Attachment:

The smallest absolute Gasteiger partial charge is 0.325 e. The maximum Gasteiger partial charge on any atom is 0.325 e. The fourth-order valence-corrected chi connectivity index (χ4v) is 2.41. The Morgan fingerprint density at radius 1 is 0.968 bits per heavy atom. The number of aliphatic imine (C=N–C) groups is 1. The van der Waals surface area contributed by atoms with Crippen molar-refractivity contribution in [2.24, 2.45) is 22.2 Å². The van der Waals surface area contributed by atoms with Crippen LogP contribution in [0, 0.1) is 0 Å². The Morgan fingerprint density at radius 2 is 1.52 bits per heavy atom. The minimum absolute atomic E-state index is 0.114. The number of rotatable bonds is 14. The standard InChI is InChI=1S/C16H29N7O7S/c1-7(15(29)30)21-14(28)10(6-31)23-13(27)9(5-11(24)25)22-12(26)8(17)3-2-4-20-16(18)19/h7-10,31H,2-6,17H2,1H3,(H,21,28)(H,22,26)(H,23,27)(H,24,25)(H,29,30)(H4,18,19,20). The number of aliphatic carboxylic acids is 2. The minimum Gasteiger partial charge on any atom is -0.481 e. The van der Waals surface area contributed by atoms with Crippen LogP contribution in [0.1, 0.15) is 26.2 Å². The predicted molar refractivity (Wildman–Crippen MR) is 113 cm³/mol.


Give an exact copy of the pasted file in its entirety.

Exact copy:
The smallest absolute Gasteiger partial charge is 0.325 e. The maximum Gasteiger partial charge on any atom is 0.325 e. The fourth-order valence-corrected chi connectivity index (χ4v) is 2.41. The Morgan fingerprint density at radius 1 is 0.968 bits per heavy atom. The number of aliphatic imine (C=N–C) groups is 1. The van der Waals surface area contributed by atoms with Crippen molar-refractivity contribution in [2.24, 2.45) is 22.2 Å². The van der Waals surface area contributed by atoms with Crippen LogP contribution in [0, 0.1) is 0 Å². The Morgan fingerprint density at radius 2 is 1.52 bits per heavy atom. The minimum absolute atomic E-state index is 0.114. The number of rotatable bonds is 14. The standard InChI is InChI=1S/C16H29N7O7S/c1-7(15(29)30)21-14(28)10(6-31)23-13(27)9(5-11(24)25)22-12(26)8(17)3-2-4-20-16(18)19/h7-10,31H,2-6,17H2,1H3,(H,21,28)(H,22,26)(H,23,27)(H,24,25)(H,29,30)(H4,18,19,20). The number of aliphatic carboxylic acids is 2. The minimum Gasteiger partial charge on any atom is -0.481 e. The van der Waals surface area contributed by atoms with Crippen LogP contribution in [0.1, 0.15) is 26.2 Å². The predicted molar refractivity (Wildman–Crippen MR) is 113 cm³/mol.